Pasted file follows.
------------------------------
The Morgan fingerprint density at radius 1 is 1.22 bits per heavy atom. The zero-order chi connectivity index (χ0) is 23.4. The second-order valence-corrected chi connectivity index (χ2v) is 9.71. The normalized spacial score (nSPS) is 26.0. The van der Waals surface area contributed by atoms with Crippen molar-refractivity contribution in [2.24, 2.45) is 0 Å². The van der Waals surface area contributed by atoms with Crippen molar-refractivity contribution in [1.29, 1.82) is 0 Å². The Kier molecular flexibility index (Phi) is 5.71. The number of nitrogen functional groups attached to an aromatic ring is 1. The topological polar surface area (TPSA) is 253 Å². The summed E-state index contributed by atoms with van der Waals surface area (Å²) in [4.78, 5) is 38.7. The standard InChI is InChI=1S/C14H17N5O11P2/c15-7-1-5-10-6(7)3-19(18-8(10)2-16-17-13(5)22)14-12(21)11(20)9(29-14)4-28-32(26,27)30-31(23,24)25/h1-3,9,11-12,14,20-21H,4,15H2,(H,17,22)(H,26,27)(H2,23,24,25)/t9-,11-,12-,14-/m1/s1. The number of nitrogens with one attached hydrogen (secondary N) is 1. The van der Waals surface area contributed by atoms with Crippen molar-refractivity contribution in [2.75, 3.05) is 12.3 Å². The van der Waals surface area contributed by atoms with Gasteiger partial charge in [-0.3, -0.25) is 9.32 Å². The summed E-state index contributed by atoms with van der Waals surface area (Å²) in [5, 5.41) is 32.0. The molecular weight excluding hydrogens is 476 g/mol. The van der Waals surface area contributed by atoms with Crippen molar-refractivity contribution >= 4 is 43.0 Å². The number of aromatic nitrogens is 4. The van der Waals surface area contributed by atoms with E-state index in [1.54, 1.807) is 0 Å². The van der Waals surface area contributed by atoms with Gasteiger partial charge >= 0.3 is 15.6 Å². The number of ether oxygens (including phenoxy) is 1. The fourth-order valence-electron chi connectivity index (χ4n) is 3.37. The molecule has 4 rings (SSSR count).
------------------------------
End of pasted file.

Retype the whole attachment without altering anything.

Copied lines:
The Morgan fingerprint density at radius 1 is 1.22 bits per heavy atom. The zero-order chi connectivity index (χ0) is 23.4. The second-order valence-corrected chi connectivity index (χ2v) is 9.71. The normalized spacial score (nSPS) is 26.0. The van der Waals surface area contributed by atoms with Crippen molar-refractivity contribution in [2.24, 2.45) is 0 Å². The van der Waals surface area contributed by atoms with Crippen molar-refractivity contribution in [1.29, 1.82) is 0 Å². The Kier molecular flexibility index (Phi) is 5.71. The number of nitrogen functional groups attached to an aromatic ring is 1. The topological polar surface area (TPSA) is 253 Å². The summed E-state index contributed by atoms with van der Waals surface area (Å²) in [4.78, 5) is 38.7. The standard InChI is InChI=1S/C14H17N5O11P2/c15-7-1-5-10-6(7)3-19(18-8(10)2-16-17-13(5)22)14-12(21)11(20)9(29-14)4-28-32(26,27)30-31(23,24)25/h1-3,9,11-12,14,20-21H,4,15H2,(H,17,22)(H,26,27)(H2,23,24,25)/t9-,11-,12-,14-/m1/s1. The number of nitrogens with one attached hydrogen (secondary N) is 1. The van der Waals surface area contributed by atoms with Crippen molar-refractivity contribution in [2.75, 3.05) is 12.3 Å². The van der Waals surface area contributed by atoms with Gasteiger partial charge in [-0.3, -0.25) is 9.32 Å². The summed E-state index contributed by atoms with van der Waals surface area (Å²) in [5, 5.41) is 32.0. The molecular weight excluding hydrogens is 476 g/mol. The van der Waals surface area contributed by atoms with Crippen molar-refractivity contribution >= 4 is 43.0 Å². The number of aromatic nitrogens is 4. The van der Waals surface area contributed by atoms with E-state index in [1.54, 1.807) is 0 Å². The van der Waals surface area contributed by atoms with Gasteiger partial charge >= 0.3 is 15.6 Å². The number of ether oxygens (including phenoxy) is 1. The fourth-order valence-electron chi connectivity index (χ4n) is 3.37. The molecule has 4 rings (SSSR count).